As seemingly irrelevant as it may be – to review – (as is the case with Twilight and Harry Potter), there is more to explore in The Hunger Games than meets the collective consciousness. And, while anyone might assume that everyone who is going to see The Hunger Games has, in some kind of cosmic-ultimate sense, already seen it (if not in the literal sense by now), it is actually only that this may be so, and not that it should be so.
The dystopic death match, though apparently popular among the same target demographic as… less interesting things, has a depth and breadth that lends itself to a much broader range of perspective fans, and the film delivers a surprising amount of cultural and societal statement, even leaving off that which is heavy-handed and obvious by the very nature of the plot.
Katniss Everdeen (Jennifer Lawrence) lives in a world that exists at some unknown point in the future when nations as we know them do not exist anymore. She’s from District 12, one of now 12 districts that, basically, exist in a form of slavery to those residing in the capitol, who get fat off the half-starved toil of those in the districts who mine coal, produce food, etc.
74 years ago, the districts rebelled and there was a rather serious war. The powers that be won, and as part of the peace treaty, The Hunger Games were born. Each year, each district sends a young man and young woman (12-18) as a sort of offering, and they are put in an “arena” to kill each other until one remains. This is, of course, a very popular television show back at fat cat central. Chosen by lottery, those in the districts can put their name in more than once as the years go on, in exchange for extra food. When Katniss’ little sister is chosen, despite the extreme unlikeliness given her one entry among hundreds, Katniss volunteers in order to save her.
She travels to the Capitol with the boy chosen from her district, Peeta Mellark (Josh Hutcherson), whom she vaguely knows as the baker’s son. Along with the other participants, they will be trained over the course of a few days, and be mentored by previous winner Haymitch (Woody Harrelson) and Capitol liaison (or whatever) Effie Trinket (Elizabeth Banks). There’s much more to winning the games than just the ability to kill, though due to her illegal hunting, Katniss has a fair game ahead of her in that department. Often more important is managing to get sponsors, wealthy backers who can pay to send vital supplies to a contestant during the battle. Haymitch and Effie are key in getting Katniss to understand this importance, and teaching her how to play up the crowd in order to win people over, but equally integral to this process is fashion coordinator Cinna (Lenny Kravitz).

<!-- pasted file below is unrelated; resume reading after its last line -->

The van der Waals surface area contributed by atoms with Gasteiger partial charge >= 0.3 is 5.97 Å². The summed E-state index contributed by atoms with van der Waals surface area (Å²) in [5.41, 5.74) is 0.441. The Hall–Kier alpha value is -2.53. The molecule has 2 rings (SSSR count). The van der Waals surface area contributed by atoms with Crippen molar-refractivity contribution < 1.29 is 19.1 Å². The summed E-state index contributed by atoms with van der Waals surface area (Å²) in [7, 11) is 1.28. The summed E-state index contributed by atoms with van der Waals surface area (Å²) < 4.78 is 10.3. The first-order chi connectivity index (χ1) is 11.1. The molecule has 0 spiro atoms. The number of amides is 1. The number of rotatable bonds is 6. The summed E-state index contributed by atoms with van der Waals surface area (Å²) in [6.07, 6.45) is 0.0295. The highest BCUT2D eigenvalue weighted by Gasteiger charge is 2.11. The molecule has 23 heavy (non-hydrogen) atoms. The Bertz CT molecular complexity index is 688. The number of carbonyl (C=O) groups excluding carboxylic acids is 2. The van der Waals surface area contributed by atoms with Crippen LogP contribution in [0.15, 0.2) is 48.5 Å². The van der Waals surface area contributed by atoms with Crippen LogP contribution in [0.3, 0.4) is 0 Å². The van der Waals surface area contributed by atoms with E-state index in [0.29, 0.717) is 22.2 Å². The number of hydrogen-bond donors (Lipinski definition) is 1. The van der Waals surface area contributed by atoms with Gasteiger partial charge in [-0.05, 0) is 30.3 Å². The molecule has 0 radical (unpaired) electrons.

Then they’re thrown into the wild, and left to slaughter each other.
The plot is ultimately as unimportant as it is a foregone conclusion, and the real meat of the matter is the film’s ability to put forward its statements and sentiments while we’re on the ride. The blatant contenders and references come through without being too overbearing, no small feat for such a film, and in the big picture we are treated to an entertaining escapade that’s solidly in the crowd-pleaser realm, but the smaller touches give the film the majority of its true positives.
Being under the thumb of the government is certainly at the forefront of the film’s talking points, but under that rather cheap and splashed-on facade are the details that merit interest. Not simply the fact of the haves and the have nots, for example, but the minutiae they contain. From the President’s inhuman attitude, and where and how it colors his speech and thought, to the ludicrous fashions embraced by the individuals and culture left with nothing to do with their lives.
At still a more interesting level, the film (much to my surprise) paints a layered picture of how we come to know, like, trust, and love people, and how the cold realities of our individual situation colors that process, and how it is by virtue of this that we come to know who we are ourselves. This is perhaps the showcase of the film, as it is led and pushed by Harrelson and Kravitz, who both make the most of sadly short appearances, and to a lesser extent by Stanley Tucci, who should get a bonus for masterfully playing a multi-faceted and bewilderingly likable character playing a hollow, shallow caricature.
In the end, the film delivers about as strong a package of entertainment and watchability as could ever be expected, and despite catering too much to fans of the novels, it’s a fun movie that doesn’t bog down as much as the two hour and twenty minute run would lead you to expect. The acting is fine when it is not superb, and there is an undeniable charm spilling out of everyone involved.
This may well come down to an idea of it being “really good garbage” to many, but the film should not be dismissed out of hand by anyone.
Still, apart from the above-mentioned, the film has most of the problems you’d expect, drags in parts, and somehow doesn’t have the self-confidence to quite be the daring vehicle it ought to be. Obviously reined in by a certain regard for novel fans, the film aims too much to be a straight adaptation instead of a working screenplay, and it suffers for it.
Worse, the film “ends,” only in a sense similar to watching a romantic comedy that at a certain point fades to black with the words, “Yada yada yada. They get together and whatnot.”
After all that, I find myself compelled to rate the movie to the upside of the teetering point. Whatever else may be said, and wherever we might enter this movie from, it is about something, and what it is about is something, and someone, that ought to appear in more films.
If you haven’t caught it yet, Are You Screening? took on The Hunger Games in our inaugural RU? Instant Reaction Review BlogTalkRadio Show and Podcast. You can check it out below.